APHIS database of deregulated crops at at http://www.nbiap.vt.edu/cfdocs/biopetitions1.cfm is the outcome of the permission obtained by private sector firms from APHIS for deregulation at the end of field trial of GMOs immediately before large scale commercialization. As with the field trial data, this database is also searchable on petitioning firm, crop characteristics (including genetic modification) etc.

An excellent treatment to some of the issues described above along with a framework of innovation model has been provided in the paper mentioned at the end of this article that can be downloaded for detailed study. Some of the key findings reported in this paper are given here under.

       Figure 1 Figure 2

                                    Fig. 1                          Fig. 2

       Figure 3 Figure 4

                                    Fig. 3                          Fig. 4

Figure 1 and Figure 2 (above) show the number of firms who went for field trails and deregulation respectively during 1992 to 2004. These numbers reflect the number of companies reaching to the final stages of research immediately prior to putting the new technologies in market for public use. Figure 3 shows the corresponding growth in patents in this field since 1976 to the year 2000 which is a cumulative trend of patents on all related aspects together by all participating firms in this field.

Figure 4 that show the patent growth trends by different technological categories between 1975 till 2000 is quite instructive. It depicts clearly that two areas, ‘genetic transformation’ and ‘plant technologies’ received maximum attention within the range of different aspects of technological research during the period 1996-2000 which was also true for the period between 1991 and 1995 but to a lesser extent. The period between 1976 and 1980 saw maximum research on ‘metabolic pathways and biological processes in plants’ that continued to receive equal attention in subsequent five year period as well. During 1981 and 1985, other areas also grew in importance, viz., protect, nutrition and biological control of plants, genetic transformation, patented organisms, plant technologies, pharmaceuticals and genomics. All these areas grew further in importance during subsequent five years. However, the real turning point came in after 1996 when genetic transformation and plant technologies received maximum attention duly supported by the growth in patents, field trials and deregulation statistics and the picture was fully consolidated by 2000.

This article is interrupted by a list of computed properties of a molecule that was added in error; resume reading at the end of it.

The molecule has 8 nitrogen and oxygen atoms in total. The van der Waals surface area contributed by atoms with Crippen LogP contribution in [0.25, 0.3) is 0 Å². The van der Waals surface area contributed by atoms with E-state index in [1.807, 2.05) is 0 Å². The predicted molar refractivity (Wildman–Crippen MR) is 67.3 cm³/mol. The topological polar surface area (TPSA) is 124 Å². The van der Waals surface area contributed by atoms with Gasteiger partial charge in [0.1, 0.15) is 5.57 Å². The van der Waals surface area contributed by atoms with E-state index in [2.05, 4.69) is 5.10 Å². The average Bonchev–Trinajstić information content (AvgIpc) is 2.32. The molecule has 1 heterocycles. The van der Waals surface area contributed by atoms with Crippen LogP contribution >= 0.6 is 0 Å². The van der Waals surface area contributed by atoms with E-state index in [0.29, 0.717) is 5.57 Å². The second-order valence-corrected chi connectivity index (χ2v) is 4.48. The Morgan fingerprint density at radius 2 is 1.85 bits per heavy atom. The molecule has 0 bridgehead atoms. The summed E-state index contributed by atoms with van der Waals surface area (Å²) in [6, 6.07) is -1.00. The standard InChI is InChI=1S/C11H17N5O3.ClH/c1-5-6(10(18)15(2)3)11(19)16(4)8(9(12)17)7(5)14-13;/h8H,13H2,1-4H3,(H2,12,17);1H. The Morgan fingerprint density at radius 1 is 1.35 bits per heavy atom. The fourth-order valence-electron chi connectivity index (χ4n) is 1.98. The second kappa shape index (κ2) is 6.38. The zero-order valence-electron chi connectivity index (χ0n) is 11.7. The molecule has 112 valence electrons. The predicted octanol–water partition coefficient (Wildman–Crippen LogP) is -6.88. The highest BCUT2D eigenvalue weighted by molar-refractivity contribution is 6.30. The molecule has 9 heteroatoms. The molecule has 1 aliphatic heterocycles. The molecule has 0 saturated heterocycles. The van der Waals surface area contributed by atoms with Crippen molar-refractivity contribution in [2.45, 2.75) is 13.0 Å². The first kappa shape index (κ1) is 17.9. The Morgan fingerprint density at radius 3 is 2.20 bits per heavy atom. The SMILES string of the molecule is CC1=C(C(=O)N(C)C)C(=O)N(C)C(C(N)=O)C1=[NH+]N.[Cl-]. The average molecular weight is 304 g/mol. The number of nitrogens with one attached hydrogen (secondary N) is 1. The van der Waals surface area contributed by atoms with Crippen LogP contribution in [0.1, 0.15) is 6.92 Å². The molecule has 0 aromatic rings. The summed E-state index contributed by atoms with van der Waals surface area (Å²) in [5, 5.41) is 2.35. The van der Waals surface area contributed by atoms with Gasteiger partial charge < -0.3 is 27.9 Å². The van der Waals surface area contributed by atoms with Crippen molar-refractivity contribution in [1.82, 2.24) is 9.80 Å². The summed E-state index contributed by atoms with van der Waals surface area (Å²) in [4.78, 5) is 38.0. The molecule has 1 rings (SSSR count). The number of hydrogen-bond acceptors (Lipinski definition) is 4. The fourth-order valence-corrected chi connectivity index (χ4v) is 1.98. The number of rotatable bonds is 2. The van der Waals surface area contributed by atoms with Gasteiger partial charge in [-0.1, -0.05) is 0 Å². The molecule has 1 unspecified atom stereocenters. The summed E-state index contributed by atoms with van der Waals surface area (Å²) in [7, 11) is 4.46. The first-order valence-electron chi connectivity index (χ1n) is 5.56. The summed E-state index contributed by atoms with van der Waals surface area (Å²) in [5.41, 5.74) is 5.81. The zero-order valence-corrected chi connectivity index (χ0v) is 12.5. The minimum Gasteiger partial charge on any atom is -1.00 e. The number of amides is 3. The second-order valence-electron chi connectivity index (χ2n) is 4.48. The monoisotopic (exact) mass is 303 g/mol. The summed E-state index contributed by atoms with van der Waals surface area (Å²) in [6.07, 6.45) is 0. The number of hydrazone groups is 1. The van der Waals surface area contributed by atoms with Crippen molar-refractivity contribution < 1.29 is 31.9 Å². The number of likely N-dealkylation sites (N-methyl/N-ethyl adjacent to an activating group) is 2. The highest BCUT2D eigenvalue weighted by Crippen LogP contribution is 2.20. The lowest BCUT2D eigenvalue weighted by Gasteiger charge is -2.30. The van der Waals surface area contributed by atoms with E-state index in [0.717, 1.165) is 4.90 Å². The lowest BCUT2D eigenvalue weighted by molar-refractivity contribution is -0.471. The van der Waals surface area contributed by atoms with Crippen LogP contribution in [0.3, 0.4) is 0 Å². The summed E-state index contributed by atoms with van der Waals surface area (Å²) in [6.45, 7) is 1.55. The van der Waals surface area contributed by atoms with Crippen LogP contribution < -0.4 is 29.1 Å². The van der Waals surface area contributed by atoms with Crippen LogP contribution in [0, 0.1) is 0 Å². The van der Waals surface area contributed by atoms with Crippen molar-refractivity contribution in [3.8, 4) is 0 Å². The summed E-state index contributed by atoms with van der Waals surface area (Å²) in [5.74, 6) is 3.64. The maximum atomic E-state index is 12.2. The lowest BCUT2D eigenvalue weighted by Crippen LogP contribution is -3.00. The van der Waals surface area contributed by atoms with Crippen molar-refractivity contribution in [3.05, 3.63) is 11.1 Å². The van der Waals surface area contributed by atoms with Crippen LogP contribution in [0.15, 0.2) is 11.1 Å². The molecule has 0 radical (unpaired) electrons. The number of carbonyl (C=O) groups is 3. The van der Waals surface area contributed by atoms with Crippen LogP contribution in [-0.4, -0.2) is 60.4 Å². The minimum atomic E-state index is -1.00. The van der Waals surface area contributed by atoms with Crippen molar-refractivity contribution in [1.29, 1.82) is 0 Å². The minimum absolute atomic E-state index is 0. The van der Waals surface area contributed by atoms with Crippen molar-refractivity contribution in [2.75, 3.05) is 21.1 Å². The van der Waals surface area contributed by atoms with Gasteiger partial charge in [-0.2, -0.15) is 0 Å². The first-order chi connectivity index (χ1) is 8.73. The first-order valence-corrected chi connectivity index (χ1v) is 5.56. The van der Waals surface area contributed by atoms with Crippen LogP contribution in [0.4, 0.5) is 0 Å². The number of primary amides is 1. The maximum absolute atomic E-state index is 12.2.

It is evident that as the technology developed, patenting become increasingly widespread in every major area of agricultural biotechnology. Every successive five-year period has seen more patented innovation than the last period-in every technology. This phase of heavy concentration of patents on different aspects of agricultural biotechnology research by different companies in a competitive seed and plant industry was accompanied by ‘mergers and acquisitions (M&A)’ events leading to control of a better portfolio of biotech patents in the hands of survivor companies. Interesting insight on policy aspects and data on the M&A events is presented in the paper quoted below on the basis of which this article has been prepared.

The original article may be downloaded here – a ‘must read’ article for scholars of ‘innovation’ and ‘policy research’.

Innovation and Dynamic Efficiency in Plant Biotechnology: An Introduction to the Researchable Issues; Carl Pray, James F. Oehmke & Anwar Naseem, The Journal of Agro Biotechnology Management & Economics, Vol. 8, No. 2&3, Article 1, 2005